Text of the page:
Submitted Under Partial Fulfillment of Bachelor of Business Administration

Session : 2007 – 2010 Under the Supervision of MR. NAYAN RANJAN SINHA (Lecturer) Submitted By Rakesh Kumar Singh B/11/101




DRINKS in Varansi” is conducted by Rakesh Kumar Singh of School Of Management sciences Varanasi. Under the guidance of Dr. Nayan Ranjan sinha (Lecturer) SCHOOL OF MANAGEMENT SCIENCES.

Under this survey I come to know that most of the people of Varanasi are well known about all brands of soft drinks and 300ml. bottle is used frequently by persons of the city.


I here by declare that all information selected though the questionnaire is correct in accordance with the sample size; it is very small as compare to the universe. So it may not applicable in all case.


RAKESH KUMAR SINGH _________________ Signature


The Survey report has been conducted on “A SURVEY REPORT ON CHOICE OF CONSUMERS IN DIFFERENT SOFT DRINKS IN VARANASI CITY”. The purpose of this survey is to find the awareness among people about the soft drinks and its other product.

This survey is carried out to translate the theoretical knowledge of the subject into the practice field work. This project is carried out in the domical fulfillment of the BBA course of SCHOOL OF MANAGEMENT SCIENCES.


With an ineffable sense of gratitude I take this opportunity to express my deep sense of in depth ness to Professor “Prof. P.N. Jha” (Director of SMS) for allowing me to carry out this survey work. I am also thankful to Sir “Mr. Nayan Ranjan Sinha” for his keen interest, constructive criticism, persistent encouragement and untiring guidance through out the development of the project. It has been my great privilege to work under his inspiring and provoking guidance. I am also thankful to the consumer for being a source of information in providing me the correct data and fact data. I also want to thank my friends who helped me in completing this project.


Rakesh Kumar Singh BBA 4th sem






Manufacturer The Coca-Cola Company Country of origin Introduced Color United States 1886 Caramel E-150d Pepsi Irn Bru RC Cola Cola Turka Zam Zam Cola Related products Mecca Cola Virgin Cola Parsi Cola Qibla Cola Evoca Cola Corsica Cola Breizh Cola

Coca cola SummaryData monitor’s Coca-Cola Company, The Company Profile is the essential source for toplevel company data and information. The report examines the company's key business structure and operations, history and products, and provides summary analysis of its key revenue lines and strategy. The Coca-Cola Company (Coca-Cola) is a leading manufacturer, distributor and marketer of non-alcoholic beverage concentrates and syrups, in the world. The company owns or licenses more than 400 brands, including diet and light beverages, waters, juice and juice drinks, teas, coffees, and energy and sports drinks. The company operates in more than 200 countries. Approximately 74% of its products are sold outside of the US. The company is headquartered in Atlanta, Georgia and employs 71,000 people as of September 2006. The company recorded revenues of $24,088 million during the fiscal year ended December 2006, an increase of 4.3% over 2005. The increase in revenue was primarily due to increase in sales of unit cases of company's products from approximately 20.6 billion unit cases of the company's products in 2005 to approximately 21.4 billion unit cases in 2006, The increase in the Price and product/geographic mix also boosted the revenue growth. The company-wide gallon sales and unit case volume both grew 4% in 2006 when compared to 2005. The operating profit of the company was $6,308 million during fiscal year 2006, an increase of 3.7% over 2005. The net profit was $5,080 million in fiscal year 2006, an increase of 4.3% over 2005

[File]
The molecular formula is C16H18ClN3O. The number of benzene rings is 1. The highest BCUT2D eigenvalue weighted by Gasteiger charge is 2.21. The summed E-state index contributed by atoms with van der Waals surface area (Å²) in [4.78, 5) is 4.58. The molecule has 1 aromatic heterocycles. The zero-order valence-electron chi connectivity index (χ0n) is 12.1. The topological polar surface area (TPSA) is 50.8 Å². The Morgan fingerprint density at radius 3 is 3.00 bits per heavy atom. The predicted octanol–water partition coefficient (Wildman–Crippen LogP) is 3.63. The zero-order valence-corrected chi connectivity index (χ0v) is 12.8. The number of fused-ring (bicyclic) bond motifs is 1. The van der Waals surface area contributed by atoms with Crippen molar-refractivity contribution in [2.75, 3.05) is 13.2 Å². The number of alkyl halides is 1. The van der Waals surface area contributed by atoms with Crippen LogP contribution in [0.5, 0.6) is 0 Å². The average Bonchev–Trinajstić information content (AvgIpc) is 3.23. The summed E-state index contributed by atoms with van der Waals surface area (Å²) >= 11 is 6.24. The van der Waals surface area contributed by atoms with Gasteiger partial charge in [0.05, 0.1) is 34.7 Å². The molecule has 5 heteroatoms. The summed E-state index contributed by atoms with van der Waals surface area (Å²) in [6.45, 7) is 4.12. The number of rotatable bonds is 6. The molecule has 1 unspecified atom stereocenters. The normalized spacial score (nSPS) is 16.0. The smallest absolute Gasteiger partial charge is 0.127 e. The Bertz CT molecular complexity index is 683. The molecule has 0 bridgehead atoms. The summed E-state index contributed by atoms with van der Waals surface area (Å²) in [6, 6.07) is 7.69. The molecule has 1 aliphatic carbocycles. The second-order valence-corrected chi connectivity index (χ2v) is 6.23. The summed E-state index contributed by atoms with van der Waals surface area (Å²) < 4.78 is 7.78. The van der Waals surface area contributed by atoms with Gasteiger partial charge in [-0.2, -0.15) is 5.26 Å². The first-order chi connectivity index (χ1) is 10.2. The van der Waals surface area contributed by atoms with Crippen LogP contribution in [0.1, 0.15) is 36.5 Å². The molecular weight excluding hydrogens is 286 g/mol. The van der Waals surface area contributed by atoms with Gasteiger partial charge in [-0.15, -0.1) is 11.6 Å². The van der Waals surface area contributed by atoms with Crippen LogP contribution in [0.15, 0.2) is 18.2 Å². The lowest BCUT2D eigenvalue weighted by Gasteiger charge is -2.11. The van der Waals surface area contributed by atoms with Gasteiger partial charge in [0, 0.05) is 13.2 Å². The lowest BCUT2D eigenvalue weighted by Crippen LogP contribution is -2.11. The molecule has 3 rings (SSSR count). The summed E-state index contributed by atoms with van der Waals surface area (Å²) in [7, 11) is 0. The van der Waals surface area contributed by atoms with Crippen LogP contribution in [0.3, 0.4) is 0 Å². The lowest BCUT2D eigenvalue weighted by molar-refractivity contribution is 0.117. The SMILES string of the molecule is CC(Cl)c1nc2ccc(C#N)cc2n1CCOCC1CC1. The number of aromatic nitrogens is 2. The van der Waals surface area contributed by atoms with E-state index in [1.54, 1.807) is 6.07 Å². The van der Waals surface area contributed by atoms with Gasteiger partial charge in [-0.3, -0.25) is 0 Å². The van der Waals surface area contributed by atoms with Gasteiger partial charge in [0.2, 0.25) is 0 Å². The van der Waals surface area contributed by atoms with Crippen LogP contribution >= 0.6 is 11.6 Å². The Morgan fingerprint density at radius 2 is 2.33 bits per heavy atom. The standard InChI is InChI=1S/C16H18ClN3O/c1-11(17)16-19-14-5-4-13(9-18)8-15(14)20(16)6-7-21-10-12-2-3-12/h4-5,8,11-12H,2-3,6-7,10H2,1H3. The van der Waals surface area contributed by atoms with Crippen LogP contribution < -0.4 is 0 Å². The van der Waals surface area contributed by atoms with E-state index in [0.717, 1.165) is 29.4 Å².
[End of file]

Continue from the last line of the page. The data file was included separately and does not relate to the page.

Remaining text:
Scope of the Report

Provides all the crucial company information required for business and competitor intelligence needs Contains a study of the major internal and external factors affecting the company in the form of a SWOT analysis as well as a breakdown and examination of leading product revenue streams.

The Coca-Cola Company owns minority shares in some of its largest franchises, like CocaCola Enterprises, Coca-Cola Amatol, Coca-Cola Hellenic Bottling Company (CCHBC) and Coca-Cola FEMSA, but fully independent bottlers produce almost half of the volume sold in the world. Since independent bottlers add sugar and sweeteners, the sweetness of the drink differs in various parts of the world, to cater for local tastes. Coca-Cola. Type of Cola Manufacturer The Coca-Cola Company Country of origin Introduced RC Cola Zam Zam Cola Mecca Cola Virgin Cola Parsi Cola Qibla Cola Evoca Cola Coca-Cola is a cola (a type of carbonated soft drink) sold in stores, restaurants and vending machines in more than 190 countries. It is produced by The Coca-Cola Company and is often referred to simply as Coke. Originally intended as a patent medicine when it was invented in the late 19th century by John Pemberton, Coca-Cola was bought out by businessman Asa Griggs Candler, whose marketing tactics led Coke to its dominance of the world soft drink market throughout the 20th century. 1886 Pepsi Related products United States

The company actually produces concentrate, which is then sold to various licensed CocaCola bottlers throughout the world. The bottlers, who hold territorially exclusive contracts with the company, produce finished product in cans and bottles from the concentrate in combination with filtered water and sweeteners. The bottlers then sell, distribute and merchandise Coca-Cola in cans and bottles to retail stores and vending machines. Such bottlers include Coca-Cola Enterprises, which is the single largest Coca-Cola bottler in North America, Australia, Asia and Europe. The Coca-Cola Company also sells concentrate for fountain sales to major restaurants and food service distributors.